Support for Caregivers Can Reduce Psychological Distress

Tim Watt  |  August 6, 2011

Millions of Americans have been there before. Mom is living on her own, but you're not sure if she's safe or not. You spend all night worrying about her and end up having a bad day at work afterwards. In fact, the only real comfort seems to be checking up on her yourself.

A new study published in the Cochrane Database of Systematic Reviews found that one effective strategy to reduce psychological distress is to find some network for direct support, be it a friend or family member, according to Healthday News.

Researchers discovered that "interventions that directly supported" the caregiver were best, resulting in improved quality of life and coping skills. This emphasizes the need for families to come together to share the responsibilities of caregiving whenever possible.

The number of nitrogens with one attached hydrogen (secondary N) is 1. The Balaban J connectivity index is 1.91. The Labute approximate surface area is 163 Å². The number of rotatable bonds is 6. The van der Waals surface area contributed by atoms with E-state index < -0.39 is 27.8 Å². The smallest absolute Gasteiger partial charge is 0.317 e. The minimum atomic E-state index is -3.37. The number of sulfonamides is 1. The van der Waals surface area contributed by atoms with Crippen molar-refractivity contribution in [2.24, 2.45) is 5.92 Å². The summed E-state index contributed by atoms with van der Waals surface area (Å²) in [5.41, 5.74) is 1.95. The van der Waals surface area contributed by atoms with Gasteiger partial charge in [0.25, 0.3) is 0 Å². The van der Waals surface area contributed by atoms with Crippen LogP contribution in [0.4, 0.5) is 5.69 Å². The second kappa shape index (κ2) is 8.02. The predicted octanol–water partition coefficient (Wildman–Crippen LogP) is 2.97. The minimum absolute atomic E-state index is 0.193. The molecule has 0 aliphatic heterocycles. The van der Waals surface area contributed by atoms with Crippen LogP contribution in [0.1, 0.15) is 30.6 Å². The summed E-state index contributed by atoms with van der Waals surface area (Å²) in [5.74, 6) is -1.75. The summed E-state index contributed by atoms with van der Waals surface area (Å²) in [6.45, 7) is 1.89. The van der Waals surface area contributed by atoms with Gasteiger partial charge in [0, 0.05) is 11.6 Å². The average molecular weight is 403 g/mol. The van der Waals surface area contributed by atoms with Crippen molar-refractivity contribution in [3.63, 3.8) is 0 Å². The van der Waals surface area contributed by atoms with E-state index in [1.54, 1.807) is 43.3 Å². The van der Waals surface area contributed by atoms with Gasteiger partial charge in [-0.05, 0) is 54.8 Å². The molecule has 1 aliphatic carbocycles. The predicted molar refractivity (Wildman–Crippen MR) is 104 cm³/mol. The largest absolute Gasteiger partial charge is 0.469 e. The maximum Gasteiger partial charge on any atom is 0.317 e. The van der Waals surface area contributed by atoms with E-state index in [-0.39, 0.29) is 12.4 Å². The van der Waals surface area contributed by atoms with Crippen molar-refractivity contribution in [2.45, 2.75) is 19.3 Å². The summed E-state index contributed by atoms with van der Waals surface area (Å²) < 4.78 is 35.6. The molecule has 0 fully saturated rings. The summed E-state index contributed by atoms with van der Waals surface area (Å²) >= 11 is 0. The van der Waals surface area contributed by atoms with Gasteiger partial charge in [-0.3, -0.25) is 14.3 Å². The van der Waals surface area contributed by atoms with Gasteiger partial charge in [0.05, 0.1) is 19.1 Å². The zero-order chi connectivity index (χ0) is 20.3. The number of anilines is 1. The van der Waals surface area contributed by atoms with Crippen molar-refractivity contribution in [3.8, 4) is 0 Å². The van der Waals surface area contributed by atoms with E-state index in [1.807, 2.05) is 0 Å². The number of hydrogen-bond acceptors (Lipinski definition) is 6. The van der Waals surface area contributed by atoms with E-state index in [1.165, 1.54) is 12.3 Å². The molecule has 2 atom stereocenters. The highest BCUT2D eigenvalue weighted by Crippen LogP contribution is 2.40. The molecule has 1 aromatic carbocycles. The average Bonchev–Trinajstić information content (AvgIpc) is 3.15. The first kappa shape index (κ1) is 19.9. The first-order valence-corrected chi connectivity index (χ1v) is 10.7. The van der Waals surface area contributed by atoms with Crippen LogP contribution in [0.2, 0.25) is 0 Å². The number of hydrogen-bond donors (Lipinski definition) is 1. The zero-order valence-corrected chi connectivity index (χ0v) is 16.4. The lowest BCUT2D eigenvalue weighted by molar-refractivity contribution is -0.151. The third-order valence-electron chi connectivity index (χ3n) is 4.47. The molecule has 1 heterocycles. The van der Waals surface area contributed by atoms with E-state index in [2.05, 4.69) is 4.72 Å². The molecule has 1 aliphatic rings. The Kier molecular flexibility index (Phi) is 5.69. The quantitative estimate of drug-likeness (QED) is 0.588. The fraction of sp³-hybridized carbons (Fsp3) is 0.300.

Sometimes, seniors suffer from chronic health conditions that require near round-the-clock care. In these cases, caregivers may want to consider looking into assisted living facilities, where a loved one can live in comfort and safety while having all of their needs tended to by healthcare professionals.

For a short-term stay, consider looking into respite stays, which can offer an assisted living space for an older adult for a temporary amount of time.

The National Family Caregivers Association estimates that there are more than 65 million Americans in the United States who are tending to the needs of a family member or friend who needs assistance.  

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